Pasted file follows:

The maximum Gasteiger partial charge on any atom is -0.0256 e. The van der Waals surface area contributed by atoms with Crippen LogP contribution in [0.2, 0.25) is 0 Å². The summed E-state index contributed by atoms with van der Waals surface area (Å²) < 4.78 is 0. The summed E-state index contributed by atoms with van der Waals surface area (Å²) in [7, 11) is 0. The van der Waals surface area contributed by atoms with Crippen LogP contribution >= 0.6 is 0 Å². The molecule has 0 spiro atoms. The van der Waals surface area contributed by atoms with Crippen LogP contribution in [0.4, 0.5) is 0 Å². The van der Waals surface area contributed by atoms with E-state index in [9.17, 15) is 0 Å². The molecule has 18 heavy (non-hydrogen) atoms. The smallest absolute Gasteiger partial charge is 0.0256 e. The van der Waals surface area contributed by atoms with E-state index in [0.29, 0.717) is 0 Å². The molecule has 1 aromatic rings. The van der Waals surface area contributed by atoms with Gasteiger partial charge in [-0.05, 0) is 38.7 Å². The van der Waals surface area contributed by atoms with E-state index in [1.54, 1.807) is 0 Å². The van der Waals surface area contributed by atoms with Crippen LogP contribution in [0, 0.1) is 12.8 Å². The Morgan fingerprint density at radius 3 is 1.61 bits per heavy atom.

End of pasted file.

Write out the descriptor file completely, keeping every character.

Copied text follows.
The maximum Gasteiger partial charge on any atom is -0.0256 e. The van der Waals surface area contributed by atoms with Crippen LogP contribution in [0.2, 0.25) is 0 Å². The summed E-state index contributed by atoms with van der Waals surface area (Å²) < 4.78 is 0. The summed E-state index contributed by atoms with van der Waals surface area (Å²) in [7, 11) is 0. The van der Waals surface area contributed by atoms with Crippen LogP contribution >= 0.6 is 0 Å². The molecule has 0 spiro atoms. The van der Waals surface area contributed by atoms with Crippen LogP contribution in [0.4, 0.5) is 0 Å². The van der Waals surface area contributed by atoms with E-state index in [9.17, 15) is 0 Å². The molecule has 18 heavy (non-hydrogen) atoms. The smallest absolute Gasteiger partial charge is 0.0256 e. The van der Waals surface area contributed by atoms with E-state index in [0.29, 0.717) is 0 Å². The molecule has 1 aromatic rings. The van der Waals surface area contributed by atoms with Gasteiger partial charge in [-0.05, 0) is 38.7 Å². The van der Waals surface area contributed by atoms with E-state index in [1.54, 1.807) is 0 Å². The van der Waals surface area contributed by atoms with Crippen LogP contribution in [0, 0.1) is 12.8 Å². The Morgan fingerprint density at radius 3 is 1.61 bits per heavy atom.